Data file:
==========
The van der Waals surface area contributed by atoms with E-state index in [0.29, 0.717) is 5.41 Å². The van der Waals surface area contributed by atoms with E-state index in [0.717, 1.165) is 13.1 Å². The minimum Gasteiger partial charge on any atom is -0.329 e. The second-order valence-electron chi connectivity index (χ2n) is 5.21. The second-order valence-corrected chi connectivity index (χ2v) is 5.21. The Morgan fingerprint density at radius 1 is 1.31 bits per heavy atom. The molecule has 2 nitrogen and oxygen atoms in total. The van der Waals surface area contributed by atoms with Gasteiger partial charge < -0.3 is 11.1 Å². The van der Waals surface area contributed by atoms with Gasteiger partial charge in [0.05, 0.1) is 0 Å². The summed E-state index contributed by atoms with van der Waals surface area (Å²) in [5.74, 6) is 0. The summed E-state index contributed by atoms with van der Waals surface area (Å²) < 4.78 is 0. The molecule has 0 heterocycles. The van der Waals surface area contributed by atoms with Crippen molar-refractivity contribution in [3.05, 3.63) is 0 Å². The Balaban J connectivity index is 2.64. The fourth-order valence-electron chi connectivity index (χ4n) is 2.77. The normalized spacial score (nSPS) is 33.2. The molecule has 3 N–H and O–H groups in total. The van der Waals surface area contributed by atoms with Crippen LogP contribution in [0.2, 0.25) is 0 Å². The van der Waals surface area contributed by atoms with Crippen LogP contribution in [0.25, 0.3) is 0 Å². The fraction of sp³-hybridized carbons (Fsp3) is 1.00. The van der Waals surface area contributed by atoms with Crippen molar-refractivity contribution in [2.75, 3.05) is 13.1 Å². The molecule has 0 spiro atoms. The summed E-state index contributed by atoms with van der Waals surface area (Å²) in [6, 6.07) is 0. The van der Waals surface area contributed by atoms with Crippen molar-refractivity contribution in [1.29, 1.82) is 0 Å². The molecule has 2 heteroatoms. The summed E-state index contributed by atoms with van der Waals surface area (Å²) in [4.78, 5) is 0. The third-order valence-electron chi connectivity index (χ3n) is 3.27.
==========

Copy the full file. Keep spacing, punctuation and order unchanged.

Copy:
The van der Waals surface area contributed by atoms with E-state index in [0.29, 0.717) is 5.41 Å². The van der Waals surface area contributed by atoms with E-state index in [0.717, 1.165) is 13.1 Å². The minimum Gasteiger partial charge on any atom is -0.329 e. The second-order valence-electron chi connectivity index (χ2n) is 5.21. The second-order valence-corrected chi connectivity index (χ2v) is 5.21. The Morgan fingerprint density at radius 1 is 1.31 bits per heavy atom. The molecule has 2 nitrogen and oxygen atoms in total. The van der Waals surface area contributed by atoms with Gasteiger partial charge < -0.3 is 11.1 Å². The van der Waals surface area contributed by atoms with Gasteiger partial charge in [0.05, 0.1) is 0 Å². The summed E-state index contributed by atoms with van der Waals surface area (Å²) in [5.74, 6) is 0. The summed E-state index contributed by atoms with van der Waals surface area (Å²) < 4.78 is 0. The molecule has 0 heterocycles. The van der Waals surface area contributed by atoms with Crippen molar-refractivity contribution in [3.05, 3.63) is 0 Å². The Balaban J connectivity index is 2.64. The fourth-order valence-electron chi connectivity index (χ4n) is 2.77. The normalized spacial score (nSPS) is 33.2. The molecule has 3 N–H and O–H groups in total. The van der Waals surface area contributed by atoms with Crippen LogP contribution in [0.2, 0.25) is 0 Å². The van der Waals surface area contributed by atoms with Crippen LogP contribution in [0.25, 0.3) is 0 Å². The fraction of sp³-hybridized carbons (Fsp3) is 1.00. The van der Waals surface area contributed by atoms with Crippen molar-refractivity contribution in [2.75, 3.05) is 13.1 Å². The molecule has 0 spiro atoms. The summed E-state index contributed by atoms with van der Waals surface area (Å²) in [6, 6.07) is 0. The van der Waals surface area contributed by atoms with Crippen molar-refractivity contribution in [1.29, 1.82) is 0 Å². The molecule has 2 heteroatoms. The summed E-state index contributed by atoms with van der Waals surface area (Å²) in [4.78, 5) is 0. The third-order valence-electron chi connectivity index (χ3n) is 3.27.